Mirror of Justice

A blog dedicated to the development of Catholic legal theory.
Affiliated with the Program on Church, State & Society at Notre Dame Law School.

Wednesday, September 24, 2014

Understanding Hobby Lobby in 2064?

In reading through Josh Blackman's criticisms of Justice Ginsburg's forthcoming Elle interview, one of Justice Ginsburg's answers stood out to me:

Interviewer: Fifty years from now, which decisions in your tenure do you think will be the most significant?

J. Ginsburg: Well, I think 50 years from now, people will not be able to understand Hobby Lobby. 

Justice Ginsburg's response not only fails to answer the question asked, but also advances an insupportable claim about the comprehensibility of a recent opinion of the Court. Are there any Supreme Court decisions from fifty years ago (which is just 1964) that people today cannot understand? What is it that Justice Ginsburg thinks future interpreters will find so hard to comprehend about Hobby Lobby

In terms of comprehensibility to future interpreters, I tend to think that Justice Alito's more formalist opinion for the Court will be more understandable than Justice Ginsburg's purposivist dissent. Understanding the majority opinion requires less contextual knowledge of the sort that may fade with the passing of time. Someone trying to figure out how the majority and the dissent arrived at their respective conclusions about the scope of RFRA's coverage can more readily understand the largely textualist analysis of the majority opinion than the dissent's importation into RFRA of a judicially developed formula designed to implement a religious organization exemption for a different statute.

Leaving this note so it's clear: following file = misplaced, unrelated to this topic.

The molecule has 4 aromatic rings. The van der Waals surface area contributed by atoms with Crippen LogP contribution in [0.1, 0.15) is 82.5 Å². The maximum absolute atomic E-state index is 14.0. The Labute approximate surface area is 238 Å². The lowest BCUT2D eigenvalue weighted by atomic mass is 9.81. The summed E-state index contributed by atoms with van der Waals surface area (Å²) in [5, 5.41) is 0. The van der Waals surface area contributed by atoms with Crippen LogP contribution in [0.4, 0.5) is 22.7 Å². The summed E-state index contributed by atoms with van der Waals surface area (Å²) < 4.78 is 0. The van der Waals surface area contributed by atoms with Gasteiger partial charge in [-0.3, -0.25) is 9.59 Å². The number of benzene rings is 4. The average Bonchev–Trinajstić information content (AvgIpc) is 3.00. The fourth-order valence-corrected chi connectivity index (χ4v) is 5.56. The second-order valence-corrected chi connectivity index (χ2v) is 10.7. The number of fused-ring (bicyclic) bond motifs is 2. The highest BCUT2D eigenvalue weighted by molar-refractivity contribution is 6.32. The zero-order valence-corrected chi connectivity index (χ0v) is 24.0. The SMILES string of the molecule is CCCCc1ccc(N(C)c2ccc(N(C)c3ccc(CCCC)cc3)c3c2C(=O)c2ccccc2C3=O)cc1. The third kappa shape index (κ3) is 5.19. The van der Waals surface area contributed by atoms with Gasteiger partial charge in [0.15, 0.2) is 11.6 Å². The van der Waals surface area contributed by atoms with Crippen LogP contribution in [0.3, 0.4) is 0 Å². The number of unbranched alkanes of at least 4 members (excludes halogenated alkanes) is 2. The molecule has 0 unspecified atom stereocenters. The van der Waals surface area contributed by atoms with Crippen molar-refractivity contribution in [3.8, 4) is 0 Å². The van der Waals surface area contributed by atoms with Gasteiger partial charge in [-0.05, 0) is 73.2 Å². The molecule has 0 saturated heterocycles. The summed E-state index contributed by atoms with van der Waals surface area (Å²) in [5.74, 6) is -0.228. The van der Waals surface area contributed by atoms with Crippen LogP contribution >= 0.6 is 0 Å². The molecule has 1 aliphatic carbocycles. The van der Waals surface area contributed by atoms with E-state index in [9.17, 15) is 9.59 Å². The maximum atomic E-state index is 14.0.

Perhaps future interpreters will disagree with the outcome in Hobby Lobby; hard to say with any confidence whether disagreement will be greater or lesser than it already is. But it should not be difficult for future interpreters to understand how the Court arrived at its decision. 


Walsh, Kevin | Permalink